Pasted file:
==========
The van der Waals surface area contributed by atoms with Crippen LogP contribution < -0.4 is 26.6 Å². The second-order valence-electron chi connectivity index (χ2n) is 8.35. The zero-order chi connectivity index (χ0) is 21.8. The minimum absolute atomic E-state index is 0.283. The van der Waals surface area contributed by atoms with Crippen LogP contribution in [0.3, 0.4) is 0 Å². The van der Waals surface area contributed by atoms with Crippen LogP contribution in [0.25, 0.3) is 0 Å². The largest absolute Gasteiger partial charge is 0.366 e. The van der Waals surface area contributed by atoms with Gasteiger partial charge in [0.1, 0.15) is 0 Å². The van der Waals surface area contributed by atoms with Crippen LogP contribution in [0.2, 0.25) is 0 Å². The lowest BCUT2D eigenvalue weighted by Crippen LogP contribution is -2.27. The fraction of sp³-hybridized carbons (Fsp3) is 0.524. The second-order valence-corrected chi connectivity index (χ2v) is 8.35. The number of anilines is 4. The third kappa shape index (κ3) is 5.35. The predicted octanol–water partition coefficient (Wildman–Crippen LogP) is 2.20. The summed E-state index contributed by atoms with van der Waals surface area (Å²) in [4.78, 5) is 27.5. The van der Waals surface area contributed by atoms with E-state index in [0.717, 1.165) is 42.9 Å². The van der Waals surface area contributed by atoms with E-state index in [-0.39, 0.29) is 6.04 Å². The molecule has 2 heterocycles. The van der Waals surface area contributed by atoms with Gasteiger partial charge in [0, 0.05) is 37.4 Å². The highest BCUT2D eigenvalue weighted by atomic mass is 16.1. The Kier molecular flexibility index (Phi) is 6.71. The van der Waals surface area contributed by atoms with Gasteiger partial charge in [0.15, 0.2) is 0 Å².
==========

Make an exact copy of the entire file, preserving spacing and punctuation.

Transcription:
The van der Waals surface area contributed by atoms with Crippen LogP contribution < -0.4 is 26.6 Å². The second-order valence-electron chi connectivity index (χ2n) is 8.35. The zero-order chi connectivity index (χ0) is 21.8. The minimum absolute atomic E-state index is 0.283. The van der Waals surface area contributed by atoms with Crippen LogP contribution in [0.3, 0.4) is 0 Å². The van der Waals surface area contributed by atoms with Crippen LogP contribution in [0.25, 0.3) is 0 Å². The largest absolute Gasteiger partial charge is 0.366 e. The van der Waals surface area contributed by atoms with Gasteiger partial charge in [0.1, 0.15) is 0 Å². The van der Waals surface area contributed by atoms with Crippen LogP contribution in [0.2, 0.25) is 0 Å². The lowest BCUT2D eigenvalue weighted by Crippen LogP contribution is -2.27. The fraction of sp³-hybridized carbons (Fsp3) is 0.524. The second-order valence-corrected chi connectivity index (χ2v) is 8.35. The number of anilines is 4. The third kappa shape index (κ3) is 5.35. The predicted octanol–water partition coefficient (Wildman–Crippen LogP) is 2.20. The summed E-state index contributed by atoms with van der Waals surface area (Å²) in [4.78, 5) is 27.5. The van der Waals surface area contributed by atoms with E-state index in [0.717, 1.165) is 42.9 Å². The van der Waals surface area contributed by atoms with E-state index in [-0.39, 0.29) is 6.04 Å². The molecule has 2 heterocycles. The van der Waals surface area contributed by atoms with Gasteiger partial charge in [0, 0.05) is 37.4 Å². The highest BCUT2D eigenvalue weighted by atomic mass is 16.1. The Kier molecular flexibility index (Phi) is 6.71. The van der Waals surface area contributed by atoms with Gasteiger partial charge in [0.15, 0.2) is 0 Å².